We’ve had to acknowledge the difficulties in dealing with each other. We go through times when he puts more effort into communication than I do. We confront our issues head on instead of pushing them away. Sometimes he struggles with why I can’t let things go or why I get upset over seemingly meaningless and illogical issues. Sometimes I get upset when he’s less than understanding and tries to make things better when there’s no way to do so.

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Being an anxious person has made us deal with some hard things, and we have loved each other through them all.

We’ve learned to talk with each other in open and honest ways, even when the vulnerability hurts. We’ve learned each other’s quirks and how we accept feedback, insight, and assistance. I’ve learned to put my own anxiety on hold to support him in difficult times. He’s learned to hold me when there’s nothing left to say.

We’ve learned to be a couple, a pair of people doing life together. We’ve learned to do tough things and journey through them with smiles on our faces and tears in our eyes.

Despite what the movies and stories may say, finding the one I love didn’t fix my anxiety. In some ways, it made anxiety more difficult, because it no longer just belonged to me; I had to share it with another person.

But this journey has given me someone I know will not run away on the bad days and will celebrate with me on the good ones. This journey has made each of us into people who can, as my counselor says, “bump up against each other” without the other one falling.

Neither of us are perfect humans (despite whatever else we may tell you), and ours is not a perfect story (despite being told on a regular basis that we are #relationshipgoals). But we do our best to be supportive, understanding, and present partners, and that’s more important and attainable than perfection anyways.

Here’s to us and our ongoing story, my love.

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If My Anxiety Made a To-Do List

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I like and despise To-Do lists. I like them, because I feel all accomplished and put together like a real adult should when I check lots of things off of them. I despise them, because I often forget most of the things on them or find new things to add, which makes me feel less accomplished, less put together, and less “adult.”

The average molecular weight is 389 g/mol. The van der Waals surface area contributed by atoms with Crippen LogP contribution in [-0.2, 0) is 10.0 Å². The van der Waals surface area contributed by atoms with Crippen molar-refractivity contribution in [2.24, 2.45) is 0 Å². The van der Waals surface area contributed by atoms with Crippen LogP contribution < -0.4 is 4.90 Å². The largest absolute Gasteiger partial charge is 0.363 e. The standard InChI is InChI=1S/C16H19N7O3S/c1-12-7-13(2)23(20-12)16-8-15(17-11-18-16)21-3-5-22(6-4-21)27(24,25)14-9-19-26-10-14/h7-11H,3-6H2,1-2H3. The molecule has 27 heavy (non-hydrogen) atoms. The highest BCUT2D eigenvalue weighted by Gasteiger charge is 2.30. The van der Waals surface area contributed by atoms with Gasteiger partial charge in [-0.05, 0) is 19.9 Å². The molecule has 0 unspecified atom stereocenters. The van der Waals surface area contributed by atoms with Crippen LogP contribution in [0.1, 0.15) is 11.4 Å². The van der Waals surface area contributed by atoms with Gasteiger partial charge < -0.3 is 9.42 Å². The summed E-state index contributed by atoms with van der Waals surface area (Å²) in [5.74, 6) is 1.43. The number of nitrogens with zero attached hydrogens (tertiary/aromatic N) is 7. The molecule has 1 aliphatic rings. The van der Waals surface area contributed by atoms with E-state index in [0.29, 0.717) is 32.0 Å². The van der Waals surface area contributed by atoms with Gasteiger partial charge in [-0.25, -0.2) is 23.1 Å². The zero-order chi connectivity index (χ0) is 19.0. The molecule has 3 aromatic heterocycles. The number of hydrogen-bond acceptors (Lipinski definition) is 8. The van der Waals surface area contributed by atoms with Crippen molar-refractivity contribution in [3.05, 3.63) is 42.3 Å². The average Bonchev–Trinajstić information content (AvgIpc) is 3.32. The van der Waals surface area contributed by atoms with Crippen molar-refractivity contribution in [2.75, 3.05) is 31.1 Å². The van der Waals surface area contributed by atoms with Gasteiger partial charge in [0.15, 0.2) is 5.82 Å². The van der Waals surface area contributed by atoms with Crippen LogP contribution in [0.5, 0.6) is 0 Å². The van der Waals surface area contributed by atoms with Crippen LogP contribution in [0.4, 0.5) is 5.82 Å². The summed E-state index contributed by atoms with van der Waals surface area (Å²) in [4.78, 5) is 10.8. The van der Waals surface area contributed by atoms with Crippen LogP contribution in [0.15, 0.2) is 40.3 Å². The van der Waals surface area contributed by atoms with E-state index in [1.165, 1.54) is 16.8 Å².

And then I wondered what my “anxious self’s” To-Do list would look like, because I wonder if part of the reason my own To-Do list seems so long and overwhelming is due to her inserting extra things in there for me to do. If the anxiety in me actually wrote out my To-Do list, I think it would look a little bit like this:

  • Wake up.
  • Think about whether or not you’re dreading anything.
    • If you find nothing to dread, start dreading something ASAP.
    • If you remember what you’re supposed to dread, begin dreading immediately. It will be the thought that constantly pops in and out of your head today.
  • Get out of bed.
  • Prepare breakfast.
    • If you’re having cereal, fret about all the sugar and carbs you’re consuming, which will one day inevitably manifest into diabetes.
    • If you’re having something more nutritious and full of protein, like eggs, mope about the fact that you’re being healthier when you could be having sugar.
  • Go on the internet while you eat. Why just fill up on calories when you could also fill up on comparisons with people on Facebook and news clips you missed last night?
    • Facebook comparisons: Immediately freak out over how put together the lives of all your friends from college are. How could it possibly be that you graduated with these people, and they are already so much better than you?
    • News clips: Begin bearing the weight of the world on your shoulders. Reflect on how you haven’t used your power and privilege to make things better for others. Think about how you haven’t written to your government representatives to remind them to look out for their people. This is obviously all on you, so why aren’t you doing anything?